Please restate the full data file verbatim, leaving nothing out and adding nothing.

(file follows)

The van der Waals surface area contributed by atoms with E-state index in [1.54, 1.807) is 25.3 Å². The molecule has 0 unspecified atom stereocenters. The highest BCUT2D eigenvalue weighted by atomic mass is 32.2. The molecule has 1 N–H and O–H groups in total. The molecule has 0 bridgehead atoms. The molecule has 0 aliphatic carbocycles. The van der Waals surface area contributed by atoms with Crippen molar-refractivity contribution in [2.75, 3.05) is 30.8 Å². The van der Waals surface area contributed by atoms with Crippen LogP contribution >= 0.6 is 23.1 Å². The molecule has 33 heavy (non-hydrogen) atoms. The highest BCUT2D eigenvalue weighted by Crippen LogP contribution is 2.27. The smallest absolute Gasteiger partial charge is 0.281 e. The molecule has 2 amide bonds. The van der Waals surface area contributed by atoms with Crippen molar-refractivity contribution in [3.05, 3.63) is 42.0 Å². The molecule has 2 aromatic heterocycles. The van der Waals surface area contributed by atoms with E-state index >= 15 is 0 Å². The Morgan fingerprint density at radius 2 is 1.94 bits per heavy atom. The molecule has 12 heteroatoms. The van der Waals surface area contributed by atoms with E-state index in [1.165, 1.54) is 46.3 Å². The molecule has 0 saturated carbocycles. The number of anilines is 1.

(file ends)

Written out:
The van der Waals surface area contributed by atoms with E-state index in [1.54, 1.807) is 25.3 Å². The molecule has 0 unspecified atom stereocenters. The highest BCUT2D eigenvalue weighted by atomic mass is 32.2. The molecule has 1 N–H and O–H groups in total. The molecule has 0 bridgehead atoms. The molecule has 0 aliphatic carbocycles. The van der Waals surface area contributed by atoms with Crippen molar-refractivity contribution in [2.75, 3.05) is 30.8 Å². The van der Waals surface area contributed by atoms with Crippen LogP contribution >= 0.6 is 23.1 Å². The molecule has 33 heavy (non-hydrogen) atoms. The highest BCUT2D eigenvalue weighted by Crippen LogP contribution is 2.27. The smallest absolute Gasteiger partial charge is 0.281 e. The molecule has 2 amide bonds. The van der Waals surface area contributed by atoms with Crippen molar-refractivity contribution in [3.05, 3.63) is 42.0 Å². The molecule has 2 aromatic heterocycles. The van der Waals surface area contributed by atoms with E-state index >= 15 is 0 Å². The Morgan fingerprint density at radius 2 is 1.94 bits per heavy atom. The molecule has 12 heteroatoms. The van der Waals surface area contributed by atoms with E-state index in [1.165, 1.54) is 46.3 Å². The molecule has 0 saturated carbocycles. The number of anilines is 1.